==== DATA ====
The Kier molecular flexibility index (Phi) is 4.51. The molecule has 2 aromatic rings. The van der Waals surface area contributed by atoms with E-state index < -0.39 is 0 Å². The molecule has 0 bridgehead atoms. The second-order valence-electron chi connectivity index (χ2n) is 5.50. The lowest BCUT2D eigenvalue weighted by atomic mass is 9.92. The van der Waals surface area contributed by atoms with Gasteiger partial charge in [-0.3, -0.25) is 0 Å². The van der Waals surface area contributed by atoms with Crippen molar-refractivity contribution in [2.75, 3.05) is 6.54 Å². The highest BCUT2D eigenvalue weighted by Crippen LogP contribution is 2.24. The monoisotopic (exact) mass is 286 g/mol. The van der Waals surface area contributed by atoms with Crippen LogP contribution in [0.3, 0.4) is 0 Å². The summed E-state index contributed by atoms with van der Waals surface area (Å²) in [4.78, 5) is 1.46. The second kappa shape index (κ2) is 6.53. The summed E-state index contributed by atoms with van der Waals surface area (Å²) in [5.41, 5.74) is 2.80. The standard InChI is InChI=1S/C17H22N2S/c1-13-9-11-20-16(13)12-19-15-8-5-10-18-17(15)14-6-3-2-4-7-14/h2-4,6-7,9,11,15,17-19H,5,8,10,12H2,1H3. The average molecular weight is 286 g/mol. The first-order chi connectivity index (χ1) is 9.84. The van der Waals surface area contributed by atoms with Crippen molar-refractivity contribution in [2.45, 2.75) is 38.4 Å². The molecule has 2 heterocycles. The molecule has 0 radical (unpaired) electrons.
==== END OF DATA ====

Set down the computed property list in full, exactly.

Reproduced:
The Kier molecular flexibility index (Phi) is 4.51. The molecule has 2 aromatic rings. The van der Waals surface area contributed by atoms with E-state index < -0.39 is 0 Å². The molecule has 0 bridgehead atoms. The second-order valence-electron chi connectivity index (χ2n) is 5.50. The lowest BCUT2D eigenvalue weighted by atomic mass is 9.92. The van der Waals surface area contributed by atoms with Gasteiger partial charge in [-0.3, -0.25) is 0 Å². The van der Waals surface area contributed by atoms with Crippen molar-refractivity contribution in [2.75, 3.05) is 6.54 Å². The highest BCUT2D eigenvalue weighted by Crippen LogP contribution is 2.24. The monoisotopic (exact) mass is 286 g/mol. The van der Waals surface area contributed by atoms with Crippen LogP contribution in [0.3, 0.4) is 0 Å². The summed E-state index contributed by atoms with van der Waals surface area (Å²) in [4.78, 5) is 1.46. The second kappa shape index (κ2) is 6.53. The summed E-state index contributed by atoms with van der Waals surface area (Å²) in [5.41, 5.74) is 2.80. The standard InChI is InChI=1S/C17H22N2S/c1-13-9-11-20-16(13)12-19-15-8-5-10-18-17(15)14-6-3-2-4-7-14/h2-4,6-7,9,11,15,17-19H,5,8,10,12H2,1H3. The average molecular weight is 286 g/mol. The first-order chi connectivity index (χ1) is 9.84. The van der Waals surface area contributed by atoms with Crippen molar-refractivity contribution in [2.45, 2.75) is 38.4 Å². The molecule has 2 heterocycles. The molecule has 0 radical (unpaired) electrons.